Trainee diary: Counselling Skills
Well, well, well, I am all singing, all dancing once more - a great weekend with good friends and a wee tipple may have helped … I’m only human!
Anyway, anyway, anyway, back to the task in hand!!
We started with a check in this week. I thought really hard about what I’d share with the group and decided to be honest about my feelings. I shared the fact that I have been feeling a little down over the past couple of weeks. It’s probably a mixture of things but the greatest thing is that I was finding writing the learning journal as well as a blog a little difficult emotionally. I think that by doing both I’ve been, sort of, doubly analysing things that have happened or changed around or within me. I think it can be difficult learning and accepting new things about oneself. I don’t know why. I was really questioning my thoughts and actions and beginning to wonder if I was normal. I have to say that this week I feel a lot better about it all, perhaps I was having a wee blip! Oh and I think I’m normal after all!!
We did some triad work this week. I was the first helper. I was aware that something unusual would happen as our tutors had asked the helpees to have a chat with them before we commenced.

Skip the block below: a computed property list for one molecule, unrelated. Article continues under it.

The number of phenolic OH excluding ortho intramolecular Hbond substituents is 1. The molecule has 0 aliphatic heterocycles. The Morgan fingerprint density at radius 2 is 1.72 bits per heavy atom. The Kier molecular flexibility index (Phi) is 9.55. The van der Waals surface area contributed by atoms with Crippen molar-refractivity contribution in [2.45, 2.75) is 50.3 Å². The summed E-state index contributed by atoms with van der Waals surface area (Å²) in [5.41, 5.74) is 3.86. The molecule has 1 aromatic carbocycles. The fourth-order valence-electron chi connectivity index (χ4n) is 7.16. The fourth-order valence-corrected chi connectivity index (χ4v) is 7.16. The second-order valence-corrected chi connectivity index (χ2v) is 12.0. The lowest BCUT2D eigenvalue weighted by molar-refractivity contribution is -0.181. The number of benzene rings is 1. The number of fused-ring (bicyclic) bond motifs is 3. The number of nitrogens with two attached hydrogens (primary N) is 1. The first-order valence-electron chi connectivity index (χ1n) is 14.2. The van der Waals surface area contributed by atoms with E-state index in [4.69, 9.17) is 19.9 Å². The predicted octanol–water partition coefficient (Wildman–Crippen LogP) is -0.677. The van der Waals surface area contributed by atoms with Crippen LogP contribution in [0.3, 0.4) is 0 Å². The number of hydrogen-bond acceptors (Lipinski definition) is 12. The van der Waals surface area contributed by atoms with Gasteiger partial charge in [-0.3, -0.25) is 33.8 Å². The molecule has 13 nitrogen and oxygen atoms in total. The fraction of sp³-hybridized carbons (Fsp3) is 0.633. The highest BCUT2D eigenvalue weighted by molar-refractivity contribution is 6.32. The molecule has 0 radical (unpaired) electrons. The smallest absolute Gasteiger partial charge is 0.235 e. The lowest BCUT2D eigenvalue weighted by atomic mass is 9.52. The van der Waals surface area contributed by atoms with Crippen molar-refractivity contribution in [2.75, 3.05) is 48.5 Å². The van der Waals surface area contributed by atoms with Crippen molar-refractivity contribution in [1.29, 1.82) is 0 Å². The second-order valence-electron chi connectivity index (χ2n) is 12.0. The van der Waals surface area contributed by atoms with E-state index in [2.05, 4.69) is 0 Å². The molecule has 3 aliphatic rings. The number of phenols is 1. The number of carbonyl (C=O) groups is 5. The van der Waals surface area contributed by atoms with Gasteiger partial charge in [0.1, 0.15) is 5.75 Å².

I gave my introduction and then asked my helpee what it was she’d like to talk about. It turned out that she had been asked to say she was a man who was struggling with the fact he likes to dress in women’s clothing. I was proud of myself as I managed to keep a straight face and not let even a glimmer of surprise appear. I wasn’t surprised in a shocked way, it wasn’t the subject, it was the fact that my helpee was clearly a girl who had to pretend to be in another role (which she did admirably so!!) I didn’t feel any judgement or prejudices towards the idea; I was much more concerned about the amount of issues being raised. I began to wonder what I would do if this were a real situation and came to the conclusion that although it would be useful for the person to talk to me I certainly didn’t have the skills to help them in the way they needed. I asked a lot of open questions, paraphrased and also summarised and felt the session went really well. I was also doubly proud of the fact that even though my tutor came and sat and listened in, I didn’t clam up. (Hurrah!!) I truly think my confidence is beginning to shine through in triad sessions now. For the first time, I actually said I would like to refer this person on to someone more able to help meet their needs. It felt like the right thing to do in this instance and I was pleased with the way I’d phrased it. My helpee confirmed that I had done it in such a way that didn’t make her feel as though she was abnormal but that I’d made her feel important and cared for. I had some good feedback; all in all I think this was my best triad work so far.